Astounding numbers from an analysis by the New York Civil Liberties Union of NYPD data from 2011 on an already infamous stop-and-frisk program that has been billed "the most massive local racial profiling program in the country." For starters: Police stopped and interrogated 685,724 people, a more than 600% increase since Mayor Bloomberg’s first year in office; nine out of 10 were neither arrested nor ticketed; almost 90% were black or Latino, with the number of young black men stopped exceeding the city's total population of young black men. And while more blacks and Latinos were frisked, they yielded fewer weapons than whites. The Center for Constitutional Rights is suing the city, and a silent march is planned June 17, Father's Day, to halt the program.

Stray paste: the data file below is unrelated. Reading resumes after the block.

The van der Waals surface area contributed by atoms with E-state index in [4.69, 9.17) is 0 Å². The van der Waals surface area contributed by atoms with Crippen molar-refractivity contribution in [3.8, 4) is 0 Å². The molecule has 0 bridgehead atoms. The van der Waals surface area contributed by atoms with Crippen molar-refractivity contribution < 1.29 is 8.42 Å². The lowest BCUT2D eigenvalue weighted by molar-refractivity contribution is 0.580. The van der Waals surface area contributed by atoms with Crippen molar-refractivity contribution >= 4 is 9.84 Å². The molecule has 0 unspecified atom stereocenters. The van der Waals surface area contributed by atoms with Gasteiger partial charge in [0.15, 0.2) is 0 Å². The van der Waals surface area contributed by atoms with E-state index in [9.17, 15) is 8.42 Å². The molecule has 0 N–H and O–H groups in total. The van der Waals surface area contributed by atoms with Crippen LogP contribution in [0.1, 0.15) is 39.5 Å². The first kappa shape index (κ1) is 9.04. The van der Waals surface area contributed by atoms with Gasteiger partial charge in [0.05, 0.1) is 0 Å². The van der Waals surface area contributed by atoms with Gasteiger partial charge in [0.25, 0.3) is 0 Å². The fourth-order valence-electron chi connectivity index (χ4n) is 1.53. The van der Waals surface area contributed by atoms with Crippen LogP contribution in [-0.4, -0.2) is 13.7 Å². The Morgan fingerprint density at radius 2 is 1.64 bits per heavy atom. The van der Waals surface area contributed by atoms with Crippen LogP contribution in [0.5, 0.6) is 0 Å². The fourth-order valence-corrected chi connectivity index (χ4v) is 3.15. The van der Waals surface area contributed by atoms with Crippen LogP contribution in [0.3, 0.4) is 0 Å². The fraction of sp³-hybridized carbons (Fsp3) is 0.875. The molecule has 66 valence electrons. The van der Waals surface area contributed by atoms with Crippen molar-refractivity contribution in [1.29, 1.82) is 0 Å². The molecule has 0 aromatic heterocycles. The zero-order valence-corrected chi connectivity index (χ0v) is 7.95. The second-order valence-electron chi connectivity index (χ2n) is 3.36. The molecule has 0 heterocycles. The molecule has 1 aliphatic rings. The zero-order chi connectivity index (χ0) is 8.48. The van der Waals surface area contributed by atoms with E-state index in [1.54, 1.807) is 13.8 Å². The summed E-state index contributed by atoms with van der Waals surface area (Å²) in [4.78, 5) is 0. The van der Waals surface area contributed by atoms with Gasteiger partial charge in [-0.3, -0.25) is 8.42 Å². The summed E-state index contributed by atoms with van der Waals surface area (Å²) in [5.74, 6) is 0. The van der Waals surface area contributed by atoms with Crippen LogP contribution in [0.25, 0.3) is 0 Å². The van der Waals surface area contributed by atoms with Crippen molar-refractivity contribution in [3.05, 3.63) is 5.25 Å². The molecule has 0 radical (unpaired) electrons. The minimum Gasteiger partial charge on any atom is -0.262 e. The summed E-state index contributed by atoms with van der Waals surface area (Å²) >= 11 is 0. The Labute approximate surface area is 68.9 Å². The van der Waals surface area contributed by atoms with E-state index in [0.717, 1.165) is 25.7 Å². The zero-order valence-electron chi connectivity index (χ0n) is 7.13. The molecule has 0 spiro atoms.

Update: A federal judge has granted class-action status to a lawsuit challenging the stop-and-frisk tactics, saying she was disturbed by the city’s “deeply troubling apathy towards New Yorkers’ most fundamental constitutional rights.”
“The NYPD’s own data undermine many of the Bloomberg administration’s justifications for the stop-and-frisk program,” NYCLU Executive Director Donna Lieberman said. “Contrary to the mayor and police commissioner’s assertions, the massive spike in the number of stops has done little to remove firearms from the streets. Instead, it has violated the constitutional rights of millions of people and corroded the ability of communities of color to trust and respect the police."